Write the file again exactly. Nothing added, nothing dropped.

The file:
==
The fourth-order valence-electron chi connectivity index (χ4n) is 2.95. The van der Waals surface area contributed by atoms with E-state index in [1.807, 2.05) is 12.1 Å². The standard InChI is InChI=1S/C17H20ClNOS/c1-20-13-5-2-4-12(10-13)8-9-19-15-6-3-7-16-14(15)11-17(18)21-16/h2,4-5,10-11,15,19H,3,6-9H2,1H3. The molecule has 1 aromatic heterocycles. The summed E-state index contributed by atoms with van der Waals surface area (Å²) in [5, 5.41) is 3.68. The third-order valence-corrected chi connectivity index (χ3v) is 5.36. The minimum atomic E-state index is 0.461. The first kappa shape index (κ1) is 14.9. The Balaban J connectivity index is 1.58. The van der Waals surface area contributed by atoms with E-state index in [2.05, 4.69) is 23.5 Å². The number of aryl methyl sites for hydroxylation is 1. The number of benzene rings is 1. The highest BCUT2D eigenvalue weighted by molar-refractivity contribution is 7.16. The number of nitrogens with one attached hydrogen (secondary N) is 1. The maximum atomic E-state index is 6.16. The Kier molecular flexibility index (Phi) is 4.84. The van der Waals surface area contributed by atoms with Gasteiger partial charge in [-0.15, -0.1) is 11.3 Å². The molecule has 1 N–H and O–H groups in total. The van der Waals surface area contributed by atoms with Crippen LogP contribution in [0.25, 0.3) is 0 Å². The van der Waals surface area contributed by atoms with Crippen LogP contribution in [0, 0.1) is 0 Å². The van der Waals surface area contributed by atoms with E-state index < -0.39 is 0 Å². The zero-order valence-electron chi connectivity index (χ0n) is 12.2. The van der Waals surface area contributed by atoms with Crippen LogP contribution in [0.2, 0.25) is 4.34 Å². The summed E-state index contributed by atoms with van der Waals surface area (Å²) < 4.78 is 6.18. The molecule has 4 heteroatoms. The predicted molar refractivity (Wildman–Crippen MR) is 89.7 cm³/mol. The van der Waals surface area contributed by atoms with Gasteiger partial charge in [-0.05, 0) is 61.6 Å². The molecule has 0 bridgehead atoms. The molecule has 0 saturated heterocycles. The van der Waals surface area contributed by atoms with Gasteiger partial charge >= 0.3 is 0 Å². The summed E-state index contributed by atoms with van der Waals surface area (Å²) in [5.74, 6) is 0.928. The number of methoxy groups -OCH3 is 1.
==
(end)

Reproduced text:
The fourth-order valence-electron chi connectivity index (χ4n) is 2.95. The van der Waals surface area contributed by atoms with E-state index in [1.807, 2.05) is 12.1 Å². The standard InChI is InChI=1S/C17H20ClNOS/c1-20-13-5-2-4-12(10-13)8-9-19-15-6-3-7-16-14(15)11-17(18)21-16/h2,4-5,10-11,15,19H,3,6-9H2,1H3. The molecule has 1 aromatic heterocycles. The summed E-state index contributed by atoms with van der Waals surface area (Å²) in [5, 5.41) is 3.68. The third-order valence-corrected chi connectivity index (χ3v) is 5.36. The minimum atomic E-state index is 0.461. The first kappa shape index (κ1) is 14.9. The Balaban J connectivity index is 1.58. The van der Waals surface area contributed by atoms with E-state index in [2.05, 4.69) is 23.5 Å². The number of aryl methyl sites for hydroxylation is 1. The number of benzene rings is 1. The highest BCUT2D eigenvalue weighted by molar-refractivity contribution is 7.16. The number of nitrogens with one attached hydrogen (secondary N) is 1. The maximum atomic E-state index is 6.16. The Kier molecular flexibility index (Phi) is 4.84. The van der Waals surface area contributed by atoms with Gasteiger partial charge in [-0.15, -0.1) is 11.3 Å². The molecule has 1 N–H and O–H groups in total. The van der Waals surface area contributed by atoms with Crippen LogP contribution in [0.25, 0.3) is 0 Å². The van der Waals surface area contributed by atoms with Crippen LogP contribution in [0, 0.1) is 0 Å². The van der Waals surface area contributed by atoms with E-state index < -0.39 is 0 Å². The zero-order valence-electron chi connectivity index (χ0n) is 12.2. The van der Waals surface area contributed by atoms with Crippen LogP contribution in [0.2, 0.25) is 4.34 Å². The summed E-state index contributed by atoms with van der Waals surface area (Å²) < 4.78 is 6.18. The molecule has 4 heteroatoms. The predicted molar refractivity (Wildman–Crippen MR) is 89.7 cm³/mol. The van der Waals surface area contributed by atoms with Gasteiger partial charge in [-0.05, 0) is 61.6 Å². The molecule has 0 bridgehead atoms. The molecule has 0 saturated heterocycles. The van der Waals surface area contributed by atoms with Gasteiger partial charge >= 0.3 is 0 Å². The summed E-state index contributed by atoms with van der Waals surface area (Å²) in [5.74, 6) is 0.928. The number of methoxy groups -OCH3 is 1.